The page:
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IORT
A safe, effective choice

Intra-Operative Radiation Therapy (IORT) is a treatment which allows radiation to be applied to the tissue around the tumour in the operating room itself. It is now a consolidated, well known technique, its efficacy proven by a large number of clinical studies.
The patient is treated immediately after tumourectomy with a single dose of a few dozen Grays of radiation while still anaesthetised. The emission duration depends on the technology used: from a maximum of 30-40 minutes for technologies with lower penetration levels down to a minimum of 1 minute for methods that use electrons.


Beyond IORT, Intra-Operative Electron Radiation Therapy (IOERT).

Electron IORT (IOERT) is the most complete, effective, fast intra-operative radiation therapy method. Technological developments have allowed the use of miniaturised mobile linear accelerators which are lightweight and easy to handle, allowing patients to be treated quickly, without moving them off the operating table. Used as an alternative and/or addition to conventional external radiation therapy, this technique has obvious clinical, operational, social and economic benefits:

  • MORE EFFECTIVE TREATMENT
  • SHORTER TREATMENT TIMES
  • VERY FEW OR NO THERAPY SESSIONS
  • LESS RADIATION ABSORBED BY PATIENT
  • FEWER COMPLICATIONS FROM RADIATION SIDE-EFFECTS

Clinical Benefits

The aim when irradiating a tumour is to direct the highest possible dose at the tumour itself while complying with the tolerance limit for the surrounding healthy tissue.
Intra-operative radiation therapy allows:
- irradiation of the tumour bed with a direct view of the cavity
- sparing of the tumour-free structures or particularly sensitive, vulnerable structures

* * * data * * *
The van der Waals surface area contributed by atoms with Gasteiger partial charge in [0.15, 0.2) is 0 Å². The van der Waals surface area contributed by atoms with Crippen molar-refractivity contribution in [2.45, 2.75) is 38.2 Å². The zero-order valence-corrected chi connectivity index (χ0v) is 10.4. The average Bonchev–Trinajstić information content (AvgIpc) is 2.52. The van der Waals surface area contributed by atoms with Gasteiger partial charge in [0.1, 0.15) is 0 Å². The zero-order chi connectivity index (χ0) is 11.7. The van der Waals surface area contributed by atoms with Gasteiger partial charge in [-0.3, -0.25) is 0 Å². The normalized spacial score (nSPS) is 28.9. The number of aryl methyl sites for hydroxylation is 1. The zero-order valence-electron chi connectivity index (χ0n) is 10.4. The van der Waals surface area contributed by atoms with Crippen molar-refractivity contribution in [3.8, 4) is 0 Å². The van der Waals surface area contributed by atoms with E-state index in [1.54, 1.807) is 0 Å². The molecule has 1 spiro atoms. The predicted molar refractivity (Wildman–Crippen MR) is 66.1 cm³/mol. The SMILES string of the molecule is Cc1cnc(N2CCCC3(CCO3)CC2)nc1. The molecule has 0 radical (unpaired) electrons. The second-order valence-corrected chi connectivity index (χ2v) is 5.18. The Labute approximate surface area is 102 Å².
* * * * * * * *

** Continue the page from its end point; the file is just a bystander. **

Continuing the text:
- administration of higher therapy doses
- administration of extremely uniform doses

Since there is no time gap between surgery and radiation therapy, the cancer cells have no opportunity to reproduce, with a sharp reduction in local recurrences.

“Click HERE for the latest update on case statistics, new protocols and new procedures for use for IORT therapy for each category of disease”

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The radiobiological effect of a single administration of high-dose IOERT is considered about 1.5-2.5 times greater than that of the same dose fractionated. For example, a dose of 21Gy is equivalent to fractionated therapy of about 52 Gy: this offers the scope for significantly reducing the dose administered to the patient, with a decrease in radiation-derived complications.

The data in the literature and those which emerged from the world congress of the International Society of Intra-Operative Radiotherapy (ISIORT) in Madrid on 10-13 June 2008 recommend the use of IORT for the following diseases:

  • BREAST CANCERS
  • LOCALLY ADVANCED RECTAL CANCERS
  • PROSTATE CANCERS
  • PELVIC RECURRENCES
  • PANCREATIC CANCERS
  • GASTRIC CANCERS
  • SOFT TISSUE SARCOMAS 

For other types of cancers, such as gynaecological, lung and oesophagus cancers, the data show a clear reduction in local recurrences and an improvement in any symptoms.

Social Benefits

The social and economic benefits of removing the need for patients to travel to the centre for subsequent external radiation therapy sessions are clear at once. There is a drastic reduction in all the usual sources of distress and inconvenience: the anxiety of patients waiting, often for months, for their first radiation therapy session; travel problems for patients and family members; and the stress generated by lengthy radiation therapy sessions in uncomfortable settings. There are many major benefits, not least in terms of quality of life.

Operational Benefits

One example of this principle’s application in clinical practice is the conservative treatment of breast cancer in post-menopausal patients, who receive a single administration of IORT of 21 Gy lasting about one minute after removal of the tumour.
Just one minute of IOERT has replaced 5 weeks of external beam radiation therapy, previously necessary for post-operative patients. “Single dose” therapy is certainly a ground-breaking development, but the capability for reaching very high total doses of radiation therapy by using IOERT as a boost is equally important.

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For some types of patient, doses of external radiation therapy in excess of 60 Gy, in fractionated doses of 1.8-2 Gy/day, would be necessary to control their disease. However, this dose is unthinkable: it is well known that doses over 45-50 Gy cannot be administered because of the toxic effects on the healthy organs through which the X-ray beams pass.